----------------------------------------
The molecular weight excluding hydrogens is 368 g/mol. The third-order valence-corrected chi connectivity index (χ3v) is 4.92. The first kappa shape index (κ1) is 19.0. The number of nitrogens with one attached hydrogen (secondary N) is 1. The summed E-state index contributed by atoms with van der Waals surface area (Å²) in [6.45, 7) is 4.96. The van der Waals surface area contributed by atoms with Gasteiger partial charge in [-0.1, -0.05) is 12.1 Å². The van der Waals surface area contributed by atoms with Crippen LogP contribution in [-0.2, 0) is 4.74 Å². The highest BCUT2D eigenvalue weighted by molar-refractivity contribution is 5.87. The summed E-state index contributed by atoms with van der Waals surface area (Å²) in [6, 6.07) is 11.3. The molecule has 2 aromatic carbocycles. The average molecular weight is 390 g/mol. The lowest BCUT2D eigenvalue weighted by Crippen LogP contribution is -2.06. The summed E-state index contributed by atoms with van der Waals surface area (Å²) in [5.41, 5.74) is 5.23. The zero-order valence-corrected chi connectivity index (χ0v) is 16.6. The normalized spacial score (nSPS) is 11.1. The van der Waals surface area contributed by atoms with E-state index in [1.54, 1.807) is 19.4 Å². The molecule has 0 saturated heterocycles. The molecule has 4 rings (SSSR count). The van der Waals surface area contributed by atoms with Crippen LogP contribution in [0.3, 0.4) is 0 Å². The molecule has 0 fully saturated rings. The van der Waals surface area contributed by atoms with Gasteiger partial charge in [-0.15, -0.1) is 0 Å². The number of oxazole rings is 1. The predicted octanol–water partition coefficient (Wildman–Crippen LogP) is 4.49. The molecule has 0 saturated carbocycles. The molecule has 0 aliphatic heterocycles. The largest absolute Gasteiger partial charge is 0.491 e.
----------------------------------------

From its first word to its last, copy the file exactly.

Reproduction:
The molecular weight excluding hydrogens is 368 g/mol. The third-order valence-corrected chi connectivity index (χ3v) is 4.92. The first kappa shape index (κ1) is 19.0. The number of nitrogens with one attached hydrogen (secondary N) is 1. The summed E-state index contributed by atoms with van der Waals surface area (Å²) in [6.45, 7) is 4.96. The van der Waals surface area contributed by atoms with Gasteiger partial charge in [-0.1, -0.05) is 12.1 Å². The van der Waals surface area contributed by atoms with Crippen LogP contribution in [-0.2, 0) is 4.74 Å². The highest BCUT2D eigenvalue weighted by molar-refractivity contribution is 5.87. The summed E-state index contributed by atoms with van der Waals surface area (Å²) in [6, 6.07) is 11.3. The molecule has 2 aromatic carbocycles. The average molecular weight is 390 g/mol. The lowest BCUT2D eigenvalue weighted by Crippen LogP contribution is -2.06. The summed E-state index contributed by atoms with van der Waals surface area (Å²) in [5.41, 5.74) is 5.23. The zero-order valence-corrected chi connectivity index (χ0v) is 16.6. The normalized spacial score (nSPS) is 11.1. The van der Waals surface area contributed by atoms with E-state index in [1.54, 1.807) is 19.4 Å². The molecule has 0 saturated heterocycles. The molecule has 4 rings (SSSR count). The van der Waals surface area contributed by atoms with Crippen LogP contribution in [0.3, 0.4) is 0 Å². The molecule has 0 fully saturated rings. The van der Waals surface area contributed by atoms with Gasteiger partial charge in [-0.15, -0.1) is 0 Å². The number of oxazole rings is 1. The predicted octanol–water partition coefficient (Wildman–Crippen LogP) is 4.49. The molecule has 0 saturated carbocycles. The molecule has 0 aliphatic heterocycles. The largest absolute Gasteiger partial charge is 0.491 e.